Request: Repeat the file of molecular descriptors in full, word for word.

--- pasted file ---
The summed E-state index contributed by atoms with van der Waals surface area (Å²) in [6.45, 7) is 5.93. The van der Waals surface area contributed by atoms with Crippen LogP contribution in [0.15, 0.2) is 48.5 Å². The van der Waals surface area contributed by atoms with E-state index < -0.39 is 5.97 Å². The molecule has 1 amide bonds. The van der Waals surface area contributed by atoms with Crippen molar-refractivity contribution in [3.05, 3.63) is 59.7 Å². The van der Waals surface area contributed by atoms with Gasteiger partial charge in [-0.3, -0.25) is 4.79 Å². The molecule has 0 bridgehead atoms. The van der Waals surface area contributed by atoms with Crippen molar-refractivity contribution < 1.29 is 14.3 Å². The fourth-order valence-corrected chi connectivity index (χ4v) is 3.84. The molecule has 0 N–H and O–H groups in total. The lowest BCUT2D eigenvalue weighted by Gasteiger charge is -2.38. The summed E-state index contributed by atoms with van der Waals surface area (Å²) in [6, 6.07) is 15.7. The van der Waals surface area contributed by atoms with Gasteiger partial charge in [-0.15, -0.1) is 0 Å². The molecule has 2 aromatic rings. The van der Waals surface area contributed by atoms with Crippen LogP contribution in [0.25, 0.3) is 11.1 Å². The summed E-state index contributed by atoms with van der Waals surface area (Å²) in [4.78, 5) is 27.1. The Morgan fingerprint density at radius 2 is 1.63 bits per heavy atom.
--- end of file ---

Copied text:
The summed E-state index contributed by atoms with van der Waals surface area (Å²) in [6.45, 7) is 5.93. The van der Waals surface area contributed by atoms with Crippen LogP contribution in [0.15, 0.2) is 48.5 Å². The van der Waals surface area contributed by atoms with E-state index < -0.39 is 5.97 Å². The molecule has 1 amide bonds. The van der Waals surface area contributed by atoms with Crippen molar-refractivity contribution in [3.05, 3.63) is 59.7 Å². The van der Waals surface area contributed by atoms with Gasteiger partial charge in [-0.3, -0.25) is 4.79 Å². The molecule has 0 bridgehead atoms. The van der Waals surface area contributed by atoms with Crippen molar-refractivity contribution < 1.29 is 14.3 Å². The fourth-order valence-corrected chi connectivity index (χ4v) is 3.84. The molecule has 0 N–H and O–H groups in total. The lowest BCUT2D eigenvalue weighted by Gasteiger charge is -2.38. The summed E-state index contributed by atoms with van der Waals surface area (Å²) in [6, 6.07) is 15.7. The van der Waals surface area contributed by atoms with Gasteiger partial charge in [-0.15, -0.1) is 0 Å². The molecule has 2 aromatic rings. The van der Waals surface area contributed by atoms with Crippen LogP contribution in [0.25, 0.3) is 11.1 Å². The summed E-state index contributed by atoms with van der Waals surface area (Å²) in [4.78, 5) is 27.1. The Morgan fingerprint density at radius 2 is 1.63 bits per heavy atom.